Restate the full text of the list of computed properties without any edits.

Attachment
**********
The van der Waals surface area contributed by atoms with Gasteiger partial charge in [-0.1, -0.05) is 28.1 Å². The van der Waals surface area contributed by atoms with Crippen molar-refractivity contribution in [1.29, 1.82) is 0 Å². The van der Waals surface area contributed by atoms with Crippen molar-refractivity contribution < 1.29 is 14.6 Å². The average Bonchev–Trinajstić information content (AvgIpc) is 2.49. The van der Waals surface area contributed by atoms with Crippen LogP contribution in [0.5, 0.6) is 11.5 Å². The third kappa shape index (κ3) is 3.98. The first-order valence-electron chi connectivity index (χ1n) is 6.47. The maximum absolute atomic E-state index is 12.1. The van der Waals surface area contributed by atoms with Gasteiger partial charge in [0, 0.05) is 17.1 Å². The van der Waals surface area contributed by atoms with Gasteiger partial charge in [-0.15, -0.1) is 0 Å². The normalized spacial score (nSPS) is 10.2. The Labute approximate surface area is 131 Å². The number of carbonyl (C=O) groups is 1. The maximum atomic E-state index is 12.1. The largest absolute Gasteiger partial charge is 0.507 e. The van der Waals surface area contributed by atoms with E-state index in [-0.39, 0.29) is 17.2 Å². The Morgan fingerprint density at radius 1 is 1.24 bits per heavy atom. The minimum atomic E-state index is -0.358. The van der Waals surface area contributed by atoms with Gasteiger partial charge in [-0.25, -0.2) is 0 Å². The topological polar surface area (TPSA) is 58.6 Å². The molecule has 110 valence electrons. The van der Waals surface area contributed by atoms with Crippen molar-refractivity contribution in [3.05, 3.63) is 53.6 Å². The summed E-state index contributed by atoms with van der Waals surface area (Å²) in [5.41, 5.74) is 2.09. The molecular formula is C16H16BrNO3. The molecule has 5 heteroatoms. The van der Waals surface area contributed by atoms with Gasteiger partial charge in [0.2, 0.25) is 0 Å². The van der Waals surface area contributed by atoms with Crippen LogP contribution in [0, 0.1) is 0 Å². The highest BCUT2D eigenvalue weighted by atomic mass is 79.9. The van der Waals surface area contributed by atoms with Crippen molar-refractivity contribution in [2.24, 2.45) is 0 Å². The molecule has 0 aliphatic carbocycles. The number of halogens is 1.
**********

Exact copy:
The van der Waals surface area contributed by atoms with Gasteiger partial charge in [-0.1, -0.05) is 28.1 Å². The van der Waals surface area contributed by atoms with Crippen molar-refractivity contribution in [1.29, 1.82) is 0 Å². The van der Waals surface area contributed by atoms with Crippen molar-refractivity contribution < 1.29 is 14.6 Å². The average Bonchev–Trinajstić information content (AvgIpc) is 2.49. The van der Waals surface area contributed by atoms with Crippen LogP contribution in [0.5, 0.6) is 11.5 Å². The third kappa shape index (κ3) is 3.98. The first-order valence-electron chi connectivity index (χ1n) is 6.47. The maximum absolute atomic E-state index is 12.1. The van der Waals surface area contributed by atoms with Gasteiger partial charge in [0, 0.05) is 17.1 Å². The van der Waals surface area contributed by atoms with Gasteiger partial charge in [-0.15, -0.1) is 0 Å². The normalized spacial score (nSPS) is 10.2. The Labute approximate surface area is 131 Å². The number of carbonyl (C=O) groups is 1. The maximum atomic E-state index is 12.1. The largest absolute Gasteiger partial charge is 0.507 e. The van der Waals surface area contributed by atoms with E-state index in [-0.39, 0.29) is 17.2 Å². The Morgan fingerprint density at radius 1 is 1.24 bits per heavy atom. The minimum atomic E-state index is -0.358. The van der Waals surface area contributed by atoms with Gasteiger partial charge in [-0.25, -0.2) is 0 Å². The topological polar surface area (TPSA) is 58.6 Å². The molecule has 110 valence electrons. The van der Waals surface area contributed by atoms with Crippen molar-refractivity contribution in [3.05, 3.63) is 53.6 Å². The summed E-state index contributed by atoms with van der Waals surface area (Å²) in [5.41, 5.74) is 2.09. The molecular formula is C16H16BrNO3. The molecule has 5 heteroatoms. The van der Waals surface area contributed by atoms with Gasteiger partial charge in [0.2, 0.25) is 0 Å². The van der Waals surface area contributed by atoms with Crippen LogP contribution in [0, 0.1) is 0 Å². The highest BCUT2D eigenvalue weighted by atomic mass is 79.9. The van der Waals surface area contributed by atoms with Crippen molar-refractivity contribution in [2.24, 2.45) is 0 Å². The molecule has 0 aliphatic carbocycles. The number of halogens is 1.